What’s in Shanghai’s Rivers This Week? Try 500 Lb. of Dead Fish

But authorities say the water is safe to drink

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© Stringer China / Reuters

The dead pigs in a branch of Huangpu River

Last month, about 13,000 dead pigs were found in Shanghai’s Huangpu River. This week, it’s fish, according to the state-run China Daily newspaper, which reports that about 550 lb. (250 kg) of dead fish have washed up on the shores of a manmade river in the city’s Songjiang district since April 3. According to the China Daily, though, local authorities insist that the water is “stable and safe.”

(MORE: China: A River of Pigs and 5 Other Environmental Nightmares)

A video aired on Bloomberg TV shows rotting fish carcasses piled along the bank of suburban Shanghai’s Sijing pond, which BBC China says gives off an awful stench. A Songjiang water-authority representative surnamed Zhang told the China Daily that most of the dead fish were killed by illegal fishing methods such as electrocution and poisoning — not by pollution. Zhang said lab tests showed that the water quality “remains the same level as usual.”

(MORE: Thousands of Dead Pigs Pulled From Shanghai River, Prompting Contamination Fears)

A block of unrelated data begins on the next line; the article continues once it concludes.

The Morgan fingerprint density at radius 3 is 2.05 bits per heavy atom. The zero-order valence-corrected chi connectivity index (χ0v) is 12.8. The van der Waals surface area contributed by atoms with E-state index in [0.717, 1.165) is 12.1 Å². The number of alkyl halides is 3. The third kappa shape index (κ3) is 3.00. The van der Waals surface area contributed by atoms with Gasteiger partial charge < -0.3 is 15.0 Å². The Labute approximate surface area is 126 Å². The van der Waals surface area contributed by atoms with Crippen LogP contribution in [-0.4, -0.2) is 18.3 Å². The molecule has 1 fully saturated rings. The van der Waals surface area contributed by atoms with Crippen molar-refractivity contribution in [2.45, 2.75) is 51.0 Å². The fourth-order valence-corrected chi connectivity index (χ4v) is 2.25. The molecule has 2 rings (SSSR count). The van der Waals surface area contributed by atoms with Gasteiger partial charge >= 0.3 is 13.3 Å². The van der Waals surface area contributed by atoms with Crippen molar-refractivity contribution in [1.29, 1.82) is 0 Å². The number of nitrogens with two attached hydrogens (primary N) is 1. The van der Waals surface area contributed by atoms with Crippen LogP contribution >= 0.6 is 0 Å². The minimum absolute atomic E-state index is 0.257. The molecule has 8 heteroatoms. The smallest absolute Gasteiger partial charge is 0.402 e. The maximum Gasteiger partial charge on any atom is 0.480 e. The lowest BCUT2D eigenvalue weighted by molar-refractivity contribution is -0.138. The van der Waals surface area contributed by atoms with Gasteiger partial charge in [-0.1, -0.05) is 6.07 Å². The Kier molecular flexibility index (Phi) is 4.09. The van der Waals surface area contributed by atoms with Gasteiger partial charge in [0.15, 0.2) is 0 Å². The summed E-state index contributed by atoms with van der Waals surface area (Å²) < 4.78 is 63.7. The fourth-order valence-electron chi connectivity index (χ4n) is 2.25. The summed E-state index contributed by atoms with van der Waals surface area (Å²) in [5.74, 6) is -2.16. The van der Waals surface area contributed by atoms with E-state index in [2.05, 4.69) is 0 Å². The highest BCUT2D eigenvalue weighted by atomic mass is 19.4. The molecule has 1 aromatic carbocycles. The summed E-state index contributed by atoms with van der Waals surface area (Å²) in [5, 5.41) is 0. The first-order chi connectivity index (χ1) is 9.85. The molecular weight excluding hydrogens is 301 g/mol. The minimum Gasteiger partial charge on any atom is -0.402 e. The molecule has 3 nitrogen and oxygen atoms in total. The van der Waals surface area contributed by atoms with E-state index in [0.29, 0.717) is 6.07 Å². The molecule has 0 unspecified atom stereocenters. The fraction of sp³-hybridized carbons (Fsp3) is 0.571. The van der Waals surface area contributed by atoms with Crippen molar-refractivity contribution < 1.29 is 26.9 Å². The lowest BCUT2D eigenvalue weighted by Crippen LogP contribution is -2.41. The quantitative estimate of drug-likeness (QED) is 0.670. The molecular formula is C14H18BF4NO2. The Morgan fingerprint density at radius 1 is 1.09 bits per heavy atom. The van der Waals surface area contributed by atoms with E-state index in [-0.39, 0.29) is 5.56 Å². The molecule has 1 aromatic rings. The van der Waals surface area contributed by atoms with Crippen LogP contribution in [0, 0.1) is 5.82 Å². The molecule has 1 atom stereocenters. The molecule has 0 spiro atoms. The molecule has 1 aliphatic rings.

According to the China Daily, this is not the first time a massive amount of dead fish have turned up in the area, which gets about 30% of its water from the Huangpu River, which winds through the center of the city. Liu Fengqiang, spokesman for the Songjiang district’s environmental department, told the China Daily that the dead fish were not connected to Huangpu’s rotting pigs. Liu also said the dead pigs and fish had nothing to do with the H7N9 bird-flu virus — which was found in two Shanghai poultry markets earlier this month and has already claimed the lives of six people.

(MORE: Bird-Flu Cover-Up? Chinese Social Media Out Possible Cases of Deadly Disease)

But while officials maintain there’s nothing to worry about, users of China’s Twitter-like social-media service Weibo are far more concerned. “First it is the smog, then it is the dead pigs and the bird flu, now it is the dead fish in the Songjiang river. What is going on with our environment?” one netizen wrote on his blog, according to BBC China. Yuan Yulai, vice director of the administrative law committee of the All China Lawyers Association, blogged that the pigs and fish died as heroes and people must thank them — after all, they must have absorbed all the poisons to make sure the water is as safe as the authorities claim.

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